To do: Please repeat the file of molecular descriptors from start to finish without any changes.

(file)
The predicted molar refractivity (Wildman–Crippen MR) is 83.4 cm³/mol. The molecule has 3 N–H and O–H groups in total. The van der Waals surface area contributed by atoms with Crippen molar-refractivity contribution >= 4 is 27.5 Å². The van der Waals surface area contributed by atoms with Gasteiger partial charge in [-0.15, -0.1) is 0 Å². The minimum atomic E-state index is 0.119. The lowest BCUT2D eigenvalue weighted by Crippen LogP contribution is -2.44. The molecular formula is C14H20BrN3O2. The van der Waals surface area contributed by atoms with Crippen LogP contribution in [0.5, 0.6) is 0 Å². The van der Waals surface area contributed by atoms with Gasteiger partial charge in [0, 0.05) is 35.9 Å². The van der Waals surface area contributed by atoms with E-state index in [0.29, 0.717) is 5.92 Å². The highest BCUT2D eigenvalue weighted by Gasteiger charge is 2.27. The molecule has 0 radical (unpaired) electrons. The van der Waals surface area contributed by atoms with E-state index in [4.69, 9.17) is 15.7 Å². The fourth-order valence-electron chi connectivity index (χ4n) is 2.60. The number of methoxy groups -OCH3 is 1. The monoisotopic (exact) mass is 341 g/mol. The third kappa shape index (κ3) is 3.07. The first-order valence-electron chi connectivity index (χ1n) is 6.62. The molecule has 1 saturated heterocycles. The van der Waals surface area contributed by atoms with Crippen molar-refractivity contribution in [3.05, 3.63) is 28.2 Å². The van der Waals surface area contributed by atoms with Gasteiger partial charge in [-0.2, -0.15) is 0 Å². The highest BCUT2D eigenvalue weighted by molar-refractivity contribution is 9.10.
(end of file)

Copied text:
The predicted molar refractivity (Wildman–Crippen MR) is 83.4 cm³/mol. The molecule has 3 N–H and O–H groups in total. The van der Waals surface area contributed by atoms with Crippen molar-refractivity contribution >= 4 is 27.5 Å². The van der Waals surface area contributed by atoms with Gasteiger partial charge in [-0.15, -0.1) is 0 Å². The minimum atomic E-state index is 0.119. The lowest BCUT2D eigenvalue weighted by Crippen LogP contribution is -2.44. The molecular formula is C14H20BrN3O2. The van der Waals surface area contributed by atoms with Crippen LogP contribution in [0.5, 0.6) is 0 Å². The van der Waals surface area contributed by atoms with Gasteiger partial charge in [0, 0.05) is 35.9 Å². The van der Waals surface area contributed by atoms with E-state index in [0.29, 0.717) is 5.92 Å². The highest BCUT2D eigenvalue weighted by Gasteiger charge is 2.27. The molecule has 0 radical (unpaired) electrons. The van der Waals surface area contributed by atoms with E-state index in [4.69, 9.17) is 15.7 Å². The fourth-order valence-electron chi connectivity index (χ4n) is 2.60. The number of methoxy groups -OCH3 is 1. The monoisotopic (exact) mass is 341 g/mol. The third kappa shape index (κ3) is 3.07. The first-order valence-electron chi connectivity index (χ1n) is 6.62. The molecule has 1 saturated heterocycles. The van der Waals surface area contributed by atoms with Crippen molar-refractivity contribution in [3.05, 3.63) is 28.2 Å². The van der Waals surface area contributed by atoms with Gasteiger partial charge in [-0.2, -0.15) is 0 Å². The highest BCUT2D eigenvalue weighted by molar-refractivity contribution is 9.10.